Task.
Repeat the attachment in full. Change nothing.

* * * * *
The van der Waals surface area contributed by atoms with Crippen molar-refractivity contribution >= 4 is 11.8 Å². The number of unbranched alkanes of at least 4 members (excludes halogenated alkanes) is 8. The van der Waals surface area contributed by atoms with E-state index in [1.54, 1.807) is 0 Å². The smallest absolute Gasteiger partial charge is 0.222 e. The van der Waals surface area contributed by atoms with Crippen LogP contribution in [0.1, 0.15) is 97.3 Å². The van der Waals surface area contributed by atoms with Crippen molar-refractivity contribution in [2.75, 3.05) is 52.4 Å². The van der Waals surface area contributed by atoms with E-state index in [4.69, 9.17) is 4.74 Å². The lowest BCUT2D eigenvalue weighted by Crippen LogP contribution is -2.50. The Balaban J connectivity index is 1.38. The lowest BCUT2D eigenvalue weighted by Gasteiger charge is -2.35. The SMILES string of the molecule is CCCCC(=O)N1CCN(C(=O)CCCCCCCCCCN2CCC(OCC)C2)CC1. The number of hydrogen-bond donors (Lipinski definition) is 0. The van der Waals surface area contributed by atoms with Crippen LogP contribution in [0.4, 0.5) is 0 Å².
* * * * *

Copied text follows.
The van der Waals surface area contributed by atoms with Crippen molar-refractivity contribution >= 4 is 11.8 Å². The number of unbranched alkanes of at least 4 members (excludes halogenated alkanes) is 8. The van der Waals surface area contributed by atoms with E-state index in [1.54, 1.807) is 0 Å². The smallest absolute Gasteiger partial charge is 0.222 e. The van der Waals surface area contributed by atoms with Crippen LogP contribution in [0.1, 0.15) is 97.3 Å². The van der Waals surface area contributed by atoms with Crippen molar-refractivity contribution in [2.75, 3.05) is 52.4 Å². The van der Waals surface area contributed by atoms with E-state index in [4.69, 9.17) is 4.74 Å². The lowest BCUT2D eigenvalue weighted by Crippen LogP contribution is -2.50. The Balaban J connectivity index is 1.38. The lowest BCUT2D eigenvalue weighted by Gasteiger charge is -2.35. The SMILES string of the molecule is CCCCC(=O)N1CCN(C(=O)CCCCCCCCCCN2CCC(OCC)C2)CC1. The number of hydrogen-bond donors (Lipinski definition) is 0. The van der Waals surface area contributed by atoms with Crippen LogP contribution in [0.4, 0.5) is 0 Å².